Putting the MLS Reserve Division out of its misery, unfortunately, is the merciful, and sensible, thing to do with the league also cutting down on roster spots for developmental players.
The result will be a leaner league, with fewer players just barely hanging on to hopes of playing a few first-team minutes per month. Instead of the split roster - 18 first-team regulars, 10 developmental slots - MLS teams in 2009 will be allowed to utilize 18, 19, or 20 first-team players, and as many as four developmental players. And there will be no reserve games.
Now, those four players who otherwise would have played a dozen - if that - reserve games spread over several months will face these scenarios, none of them ideal: scrap for a spot in the USL, take the PDL route (if they're eligible), head to a foreign land, or get a real job. If they stick with it, the pressure to find and earn and keep a spot in a competitive environment is far more likely to hone their abilities than the back end of the MLS bus.
For those fringe players not included on the 18-man squad next year, their MLS coaches will have more time to work with them and also to find opportunities for them to play on loan. If the backups can't push the regulars and the fringe players can't push the backups, there's not enough pressure on players to improve and fight and stay ahead of the next guy.
Without the resources to field full reserve teams in addition to the 18-man regular roster, throwing little used backups into "reserve" games served little purpose.
"Ideally, you'd have a bigger roster so you can separate out the players more in training and really have two teams," says CoachSigi Schmid, who guided Columbus to the 2008 MLS title. "That's not going to happen in the short term. But just look at the players, like Jeff Larentowicz in New England who made it through there, or Adam Moffat, who played in the USL, then made it to our reserve team, and was playing very well for our first team when he got injured.
"Ideally, it would be great if we could have something of the European model, which is different than the English model, where your reserve team actually plays in like the third division. You could partner up with a team in your area, and basically your players and their players are one and the same and you can move players up and down. In Germany, they play two divisions below the top division."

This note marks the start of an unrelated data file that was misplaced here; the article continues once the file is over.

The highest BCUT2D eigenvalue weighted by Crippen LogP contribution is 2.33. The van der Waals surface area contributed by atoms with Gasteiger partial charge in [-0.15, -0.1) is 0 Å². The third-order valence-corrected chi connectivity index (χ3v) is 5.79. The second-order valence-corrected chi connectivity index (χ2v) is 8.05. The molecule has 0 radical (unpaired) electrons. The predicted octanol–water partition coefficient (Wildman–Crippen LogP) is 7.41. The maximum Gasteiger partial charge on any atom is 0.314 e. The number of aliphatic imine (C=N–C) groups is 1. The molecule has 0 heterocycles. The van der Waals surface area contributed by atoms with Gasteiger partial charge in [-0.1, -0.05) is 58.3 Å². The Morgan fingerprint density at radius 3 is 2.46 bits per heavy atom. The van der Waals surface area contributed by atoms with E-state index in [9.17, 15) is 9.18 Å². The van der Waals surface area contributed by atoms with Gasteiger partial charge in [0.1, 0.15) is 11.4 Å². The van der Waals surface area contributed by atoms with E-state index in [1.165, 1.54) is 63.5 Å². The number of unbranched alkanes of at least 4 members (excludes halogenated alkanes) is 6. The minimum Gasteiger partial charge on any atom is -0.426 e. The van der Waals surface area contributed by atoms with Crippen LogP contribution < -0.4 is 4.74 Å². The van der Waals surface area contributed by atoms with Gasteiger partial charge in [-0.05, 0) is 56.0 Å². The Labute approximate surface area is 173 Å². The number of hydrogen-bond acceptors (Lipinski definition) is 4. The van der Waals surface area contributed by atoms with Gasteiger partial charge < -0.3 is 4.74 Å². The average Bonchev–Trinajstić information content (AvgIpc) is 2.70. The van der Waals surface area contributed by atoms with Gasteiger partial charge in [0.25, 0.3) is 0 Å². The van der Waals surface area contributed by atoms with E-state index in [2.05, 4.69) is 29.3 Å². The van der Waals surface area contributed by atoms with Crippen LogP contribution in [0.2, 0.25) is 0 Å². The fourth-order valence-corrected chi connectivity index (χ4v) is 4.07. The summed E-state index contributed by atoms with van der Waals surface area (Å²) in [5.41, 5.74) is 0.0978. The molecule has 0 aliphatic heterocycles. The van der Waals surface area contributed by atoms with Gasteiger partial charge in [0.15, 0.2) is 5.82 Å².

Yet reserve leagues in Europe also vary wildly. When officials of Tottenham Hotspur came to California to announce a partnernship with San Jose, they and Quakes officials discussed many facets of team operations. "They have the same problem," says Quakes GM John Doyle. "We had Chelsea at the meetings and everybody approaches the reserve league differently.
"The 10 guys we brought in this year to be our developmentals, I spend 90 percent of my time dealing with their issues. All of us are trying to take care of their situations. Financially they can't make it."
Much ballyhooed when launched in 2005 season as another step in the league's evolution, instead the Reserve Division devolved into an embarrassment. Only a dozen games per team were scheduled, and some didn't manage that many, because of cancellations. Staff members, assistant coaches, and local players were drafted to fill out squads in some matches when teams were denuded by injuries, call-ups and suspensions.
The halfway, stop-gap method of allotting 10 developmental slots to supplement the regular 18-man roster, while better than nothing, never had a chance to generate a regular stream of first-team candidates and capable replacements. Examples can be cited - Nat Borchers, Larentowicz, etc. - of developmental players cracking not just the first team but a starting XI, yet they were few and far between, and with the league expanding its per-team allotment of international players to eight, the odds against developmental players increased.
The league, as usual, has been fuzzy about what portion of monies allotted to the reserve league - for travel, game expenses, salaries, etc. - will be plowed back into the salary cap. Adidas underwrote much of the reserve league's operations and also supplements the salaries of Generation adidas players, who do not count against the team's salary cap
Not every team took its reserve team as seriously as did Houston, which won the Reserve Division title under assistant coach John Spencer and consistently supplied head coach Dominic Kinnear with capable players. Stuart Holden and Corey Ashe, to name just two, advanced their careers in the Reserve Division.
"The reserve league has a good purpose, to give the younger players a place to play," says Kinnear. "Also, you give players who've been injured or suspended some time before they step back into the first team. But you have to look it another way, and that MLS is a job that depends on results, and maybe some people don't find it necessary or don't find the time or comfort to rely on young players to win right away."
For potential first-teamers needing extra games, reserve matches filled the need. But for most younger players and their teams, the Reserve Division fell woefully short.
Every year, I hear MLS general managers and a few coaches smugly claim the USL is tapped out. And every year, lower-division teams beat MLS teams head-to-head and/or a few USL products do quite well in MLS, with Moffat and Red Bulls' keeper Danny Cepero being just two examples from 2008. Puerto Rico and Montreal reached the Concacaf Champions League quarterfinals and neither won the USL-1 title.
There are complexities - logistical, financial, and political - to loan deals with USL clubs. Yet next year, they will be an essential part of the player development puzzle.